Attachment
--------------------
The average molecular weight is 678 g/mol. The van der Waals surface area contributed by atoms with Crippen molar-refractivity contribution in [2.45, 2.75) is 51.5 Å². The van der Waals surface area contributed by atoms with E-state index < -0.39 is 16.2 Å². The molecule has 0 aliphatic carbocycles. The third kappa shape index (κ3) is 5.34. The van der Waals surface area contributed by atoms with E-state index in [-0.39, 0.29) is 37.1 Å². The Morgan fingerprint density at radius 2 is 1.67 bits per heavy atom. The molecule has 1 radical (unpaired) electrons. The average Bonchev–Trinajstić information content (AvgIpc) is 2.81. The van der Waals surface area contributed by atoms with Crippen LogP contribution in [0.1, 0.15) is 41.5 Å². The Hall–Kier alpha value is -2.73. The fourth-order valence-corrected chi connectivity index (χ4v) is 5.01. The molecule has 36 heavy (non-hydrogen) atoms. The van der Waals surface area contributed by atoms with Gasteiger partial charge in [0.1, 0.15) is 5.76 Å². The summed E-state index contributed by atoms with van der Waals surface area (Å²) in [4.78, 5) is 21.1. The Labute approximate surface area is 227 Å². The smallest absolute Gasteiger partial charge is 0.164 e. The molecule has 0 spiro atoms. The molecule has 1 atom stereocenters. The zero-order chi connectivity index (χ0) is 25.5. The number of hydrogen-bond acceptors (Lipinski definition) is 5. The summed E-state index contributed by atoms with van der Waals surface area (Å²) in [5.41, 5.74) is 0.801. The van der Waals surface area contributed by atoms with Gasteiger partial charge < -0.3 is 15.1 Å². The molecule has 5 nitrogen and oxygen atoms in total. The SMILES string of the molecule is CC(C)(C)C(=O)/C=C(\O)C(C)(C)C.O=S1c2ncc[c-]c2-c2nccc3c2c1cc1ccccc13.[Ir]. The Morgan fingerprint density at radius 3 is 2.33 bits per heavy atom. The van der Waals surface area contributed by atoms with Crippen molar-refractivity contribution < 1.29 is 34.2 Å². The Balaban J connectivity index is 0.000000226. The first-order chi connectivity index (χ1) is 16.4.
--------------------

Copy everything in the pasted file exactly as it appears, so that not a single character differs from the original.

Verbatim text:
The average molecular weight is 678 g/mol. The van der Waals surface area contributed by atoms with Crippen molar-refractivity contribution in [2.45, 2.75) is 51.5 Å². The van der Waals surface area contributed by atoms with E-state index < -0.39 is 16.2 Å². The molecule has 0 aliphatic carbocycles. The third kappa shape index (κ3) is 5.34. The van der Waals surface area contributed by atoms with E-state index in [-0.39, 0.29) is 37.1 Å². The Morgan fingerprint density at radius 2 is 1.67 bits per heavy atom. The molecule has 1 radical (unpaired) electrons. The average Bonchev–Trinajstić information content (AvgIpc) is 2.81. The van der Waals surface area contributed by atoms with Crippen LogP contribution in [0.1, 0.15) is 41.5 Å². The Hall–Kier alpha value is -2.73. The fourth-order valence-corrected chi connectivity index (χ4v) is 5.01. The molecule has 36 heavy (non-hydrogen) atoms. The van der Waals surface area contributed by atoms with Gasteiger partial charge in [0.1, 0.15) is 5.76 Å². The summed E-state index contributed by atoms with van der Waals surface area (Å²) in [4.78, 5) is 21.1. The Labute approximate surface area is 227 Å². The smallest absolute Gasteiger partial charge is 0.164 e. The molecule has 0 spiro atoms. The molecule has 1 atom stereocenters. The zero-order chi connectivity index (χ0) is 25.5. The number of hydrogen-bond acceptors (Lipinski definition) is 5. The summed E-state index contributed by atoms with van der Waals surface area (Å²) in [5.41, 5.74) is 0.801. The van der Waals surface area contributed by atoms with Gasteiger partial charge < -0.3 is 15.1 Å². The molecule has 5 nitrogen and oxygen atoms in total. The SMILES string of the molecule is CC(C)(C)C(=O)/C=C(\O)C(C)(C)C.O=S1c2ncc[c-]c2-c2nccc3c2c1cc1ccccc13.[Ir]. The Morgan fingerprint density at radius 3 is 2.33 bits per heavy atom. The van der Waals surface area contributed by atoms with Crippen molar-refractivity contribution < 1.29 is 34.2 Å². The Balaban J connectivity index is 0.000000226. The first-order chi connectivity index (χ1) is 16.4.